Tombstone Tuesday – the Burial of Winter Blues!

May 11, 2010 at 11:39 | Posted in Bits and Pieces, Carnival of Genealogy, family history, Italian Cooking | Leave a comment
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Last night we were treated to a wonderful dinner at the neighbors – our dear friends Anne & Paul. They also adopted a rescue pet recently – the most delightful German Shepherd – what a lover she is! Paul grilled a gorgeous pork loin that wafted through the house with its delicious aroma! We sat outside and shared good food and better friendship! A true pleasure! One of the best parts of this neighborly friendship is enjoying our children – now all young adults. To see each as they have grown up and headed off to their futures has brought us joy and pride. Yet each has maintained their friendships through the years, a wonderful thing to behold!

Anne and I share many common passions in our busy lives. First and foremost – she was the true friend to encourage me on a new career trend when I was worried about Valentino. She sent her husband and me both to class to obtain our certifications in Cardiac Dysrhythmia! That was over ten years ago already. We both love our yards and gardens – and we have both at points in our lives suffered major physical disabilities that we have learned to control and live with or in spite of.




Anne has now also taken herbal classes and like myself is enjoying growing the herbs. Our gardens are not just for looking at but also for good health. We are enjoying the sharing and exchanging of seeds and cuttings. Every spare planter inch is being filled with one exciting new addition or an old time favorite – Sweet Ann, Garlic Dill, German Thyme, Italian Basil, Provence Lavender, Sage, Oregano, and more. The tomatoes and Green Bell Peppers are already showing first blossoms. Soon these will be followed by Fennel, Chives, and Comfrey. Next will be chamomile. Already fresh Rosemary hangs in the kitchen – how I love the aroma! And of course, I can’t imagine cooking potatoes or chicken without it!

My mother in law was one of those fabulous cooks who cooked without the aid of a cookbook. Instinctively she knew what would enhance the flavor of a meal without over-powering the natural flavors of a main ingredient. Concetta was also the village midwife and an unschooled herbalist. Whatever ailed someone, she had the perfect remedy. Chamomile teas or comfrey compresses were common items as well as egg whites and mustard poultices. While on our honeymoon, I watched as Concetta first went out to find wild rosemary. She brought home a huge quantity that she then prepared for us to bring home. She worried about a perfect kitchen not having enough rosemary and she was right! She taught me well! Even now I feel her presence with me in the kitchen as I prepare a favorite meal for our family.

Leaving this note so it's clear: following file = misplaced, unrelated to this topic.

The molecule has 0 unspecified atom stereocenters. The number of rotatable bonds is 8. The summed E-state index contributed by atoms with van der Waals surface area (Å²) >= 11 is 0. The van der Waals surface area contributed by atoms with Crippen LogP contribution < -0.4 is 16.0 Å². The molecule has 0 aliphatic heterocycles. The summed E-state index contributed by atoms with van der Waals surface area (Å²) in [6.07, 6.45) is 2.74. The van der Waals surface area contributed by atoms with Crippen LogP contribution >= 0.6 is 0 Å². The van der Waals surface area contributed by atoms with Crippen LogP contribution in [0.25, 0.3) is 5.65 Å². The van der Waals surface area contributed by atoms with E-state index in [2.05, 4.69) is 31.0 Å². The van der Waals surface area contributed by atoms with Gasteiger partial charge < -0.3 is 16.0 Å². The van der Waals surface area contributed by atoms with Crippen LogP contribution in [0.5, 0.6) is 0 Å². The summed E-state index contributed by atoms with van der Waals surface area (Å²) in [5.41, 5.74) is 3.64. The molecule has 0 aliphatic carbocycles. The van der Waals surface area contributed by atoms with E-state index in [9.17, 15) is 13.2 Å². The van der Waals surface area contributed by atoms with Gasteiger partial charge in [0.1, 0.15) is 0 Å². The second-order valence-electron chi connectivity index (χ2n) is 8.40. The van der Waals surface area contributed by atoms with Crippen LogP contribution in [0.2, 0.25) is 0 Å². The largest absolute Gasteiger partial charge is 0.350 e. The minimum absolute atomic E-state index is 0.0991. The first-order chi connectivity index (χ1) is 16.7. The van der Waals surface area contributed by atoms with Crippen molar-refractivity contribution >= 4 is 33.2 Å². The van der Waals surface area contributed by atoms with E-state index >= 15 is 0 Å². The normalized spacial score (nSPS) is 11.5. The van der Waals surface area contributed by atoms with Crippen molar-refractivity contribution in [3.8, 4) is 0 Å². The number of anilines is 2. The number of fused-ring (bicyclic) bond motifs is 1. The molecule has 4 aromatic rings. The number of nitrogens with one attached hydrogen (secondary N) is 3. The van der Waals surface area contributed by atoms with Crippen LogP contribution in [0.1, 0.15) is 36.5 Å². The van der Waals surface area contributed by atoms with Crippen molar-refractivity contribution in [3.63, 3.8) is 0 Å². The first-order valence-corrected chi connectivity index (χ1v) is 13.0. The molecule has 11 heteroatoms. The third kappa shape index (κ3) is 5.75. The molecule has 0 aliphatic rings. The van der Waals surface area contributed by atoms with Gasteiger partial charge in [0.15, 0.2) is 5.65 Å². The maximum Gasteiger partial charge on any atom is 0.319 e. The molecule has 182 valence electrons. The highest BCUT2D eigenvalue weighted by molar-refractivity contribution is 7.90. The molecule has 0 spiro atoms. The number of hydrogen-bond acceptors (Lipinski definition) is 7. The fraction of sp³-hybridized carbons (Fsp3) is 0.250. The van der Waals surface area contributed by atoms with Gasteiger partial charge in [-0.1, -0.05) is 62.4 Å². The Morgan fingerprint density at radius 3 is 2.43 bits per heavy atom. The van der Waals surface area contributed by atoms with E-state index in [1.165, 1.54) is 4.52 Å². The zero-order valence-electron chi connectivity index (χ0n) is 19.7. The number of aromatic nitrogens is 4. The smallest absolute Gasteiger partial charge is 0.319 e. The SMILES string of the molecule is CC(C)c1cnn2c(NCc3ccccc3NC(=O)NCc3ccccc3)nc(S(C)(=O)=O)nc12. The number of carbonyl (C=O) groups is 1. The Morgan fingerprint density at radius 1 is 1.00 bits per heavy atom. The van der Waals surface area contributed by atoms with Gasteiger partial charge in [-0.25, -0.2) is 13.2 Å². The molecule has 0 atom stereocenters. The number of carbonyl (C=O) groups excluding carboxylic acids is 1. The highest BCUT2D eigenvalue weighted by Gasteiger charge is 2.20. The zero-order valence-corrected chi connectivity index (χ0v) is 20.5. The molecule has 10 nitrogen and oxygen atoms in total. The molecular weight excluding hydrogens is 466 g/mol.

I have been so enjoying my days off – these 3 or 4 day off weekends have done amazing things to restore my soul – it was a long ugly winter season between work, family stressors, and Valentino’s health issues. But sunlight and greenery with the gentle sounds of water fountains trickling and bubbling have gone a long way to rejuvenating me once again. Nothing is sweeter than sitting pool or pond-side listening to birds come awake at first light! That first cup of cafe latte in early AM is heavenly to be sure!

Day After Mother’s Day Monday

May 10, 2010 at 12:08 | Posted in Carnival of Genealogy, Madness Monday | Leave a comment
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It’s Monday morning and I am sitting outside enjoying the morning after Mother’s Day almost as much if not more than yesterday. Yesterday we had one of those glorious days where I knew I was a very spoiled woman! All week my sons had worked tirelessly, endlessly to clean the yard and re-landscape sections that had been neglected for too long. Valentino was not up to doing yard work the last several months and my work hours were long and tiring for me to be able to do as much as I wanted alone. My poor koi pond suffered from a pump that no longer worked and storms last year had killed the fish. Our sons bought a new pump with upgraded filter system – and hooked up all the fountains and waterfall again! They even got a birdbath fountain working that used to leak – now it no longer does. Sophia, our newest addition to the family is enjoying the perks of a huge backyard to play in.

Of course our little Sophia needed a warm sweater for chilly nights so I knitted her a sweater last week – showing off Italian pride!

Naturally Tyson also enjoys the backyard – but takes a more relaxed approach to all the commotion of a BBQ. He’s a Catahoula Hound – with one amber and one blue (called a glass eye) eye.

Sophia seems to want to share a secret with Tyson – probably plotting how to get table scraps from us!

Normally this would be a Furry Friends Friday post but today is a day of enjoying the weekend memories. I worked all night Saturday and so naturally had to take a short nap when I arrived home at 7:30 AM. I woke to find my sons had the brick oven/grill cleaned and ready to cook with wood already heating. They had vacuumed the entire house and washed 2500 square foot of tile throughout the house – and polished the marble countertops. It was pure heaven to not have to sacrifice a precious day off cleaning house.

So here it is Monday morning and I am sitting out on the patio listening to Andre Bocelli drinking a cappuccino and listening to the birds. A magnificent peacock has been wandering the neighborhood showing off his fine feathers too! All is right in my world!